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One of the leading financial holding companies in South Korea, KB Financial Group Inc, has been awarded a patent for a new blockchain-based fintech application security solution.

Employing Blockchain to Improve Security in Fintech

(Source: Pulse News)

It’s been a good day for the world of the blockchain, as another major financial institution has realized the potential of the technology.

KB Financial Group, one of the leading financial holding companies in South Korea and the country’s financial provider, has been awarded a patent for a blockchain-based fintech application security solution.

The bank currently has over $342 billion in assets under management and presides over multiple subsidiaries, located both in South Korea and overseas, Crunchbase data has shown. Among the bank’s many local subsidiaries is KB Kookmin Bank, which became the world’s 60th largest bank as of 2017.

According to an October 15, 2018 report from The Digital Times, KB’s new patent focuses on a blockchain-based solution to improve an “essential” security program for fintech applications. The newly developed technology will reportedly be able to separate the company’s security program from individual apps, effectively enhancing its potential across multiple apps without users needing to upgrade new versions of each app separately.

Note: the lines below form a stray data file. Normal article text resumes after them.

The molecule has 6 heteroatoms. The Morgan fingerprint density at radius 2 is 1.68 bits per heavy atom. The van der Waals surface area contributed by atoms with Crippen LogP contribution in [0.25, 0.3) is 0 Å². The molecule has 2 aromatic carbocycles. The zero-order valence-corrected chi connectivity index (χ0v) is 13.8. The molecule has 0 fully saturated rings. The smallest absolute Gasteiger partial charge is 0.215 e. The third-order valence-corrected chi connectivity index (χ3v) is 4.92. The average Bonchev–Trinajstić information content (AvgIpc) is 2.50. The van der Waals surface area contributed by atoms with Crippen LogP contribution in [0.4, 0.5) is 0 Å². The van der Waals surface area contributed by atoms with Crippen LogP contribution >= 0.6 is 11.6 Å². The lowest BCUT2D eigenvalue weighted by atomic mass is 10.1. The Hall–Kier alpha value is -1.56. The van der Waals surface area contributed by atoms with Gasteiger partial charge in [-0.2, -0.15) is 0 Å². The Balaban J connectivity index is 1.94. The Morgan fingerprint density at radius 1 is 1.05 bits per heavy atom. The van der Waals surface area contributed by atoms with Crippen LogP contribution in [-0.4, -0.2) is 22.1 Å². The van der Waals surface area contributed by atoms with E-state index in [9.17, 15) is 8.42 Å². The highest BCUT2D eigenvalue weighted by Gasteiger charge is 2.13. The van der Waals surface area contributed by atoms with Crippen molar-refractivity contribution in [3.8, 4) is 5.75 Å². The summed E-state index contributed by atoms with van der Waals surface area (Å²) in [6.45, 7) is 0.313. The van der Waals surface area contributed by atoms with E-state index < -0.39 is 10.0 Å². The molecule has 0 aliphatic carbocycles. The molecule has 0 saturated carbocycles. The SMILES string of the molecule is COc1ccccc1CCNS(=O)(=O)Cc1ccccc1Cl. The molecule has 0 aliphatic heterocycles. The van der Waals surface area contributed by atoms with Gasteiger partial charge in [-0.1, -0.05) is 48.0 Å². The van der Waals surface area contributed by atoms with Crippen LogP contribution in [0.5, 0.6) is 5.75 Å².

The publication also explained that the private encryption and decryption keys at the core of the new security solution would be separable and storable on a designated blockchain system. That solves the problem of dealing with users’ physical devices being hacked or stolen, as any illicit transactions would be immediately blocked.

The Digital Times also noted that KB also plans on implementing its new solution in overseas markets. The publication said that Southeast Asia is considered especially vulnerable to hacking, due to the popular practice of downloading pirated apps to mobile phones.

Blockchain Leads the Way in South Korea, but Cryptocurrencies Still Far Behind

Despite the wide array of application blockchain technology has seen in Asia, mainstream adoption still seems light years away from cryptocurrencies.

In an in-house report published in August 2018, KB found that the majority of domestic respondents revealed no intention to invest in crypto. The survey, which involved 600 households with assets of more than $400,000, and 400 with over $800,000 in assets, found that only around 2 percent intended to invest in cryptocurrencies.

The country’s overall sentiment towards cryptocurrencies has mirrored the market’s volatility – the government has both banned anonymous trading and legalized bitcoin as a remittance method. The country’s ban on ICOs has also been lifted, but no government employees or officials are allowed to participate in crypto trade.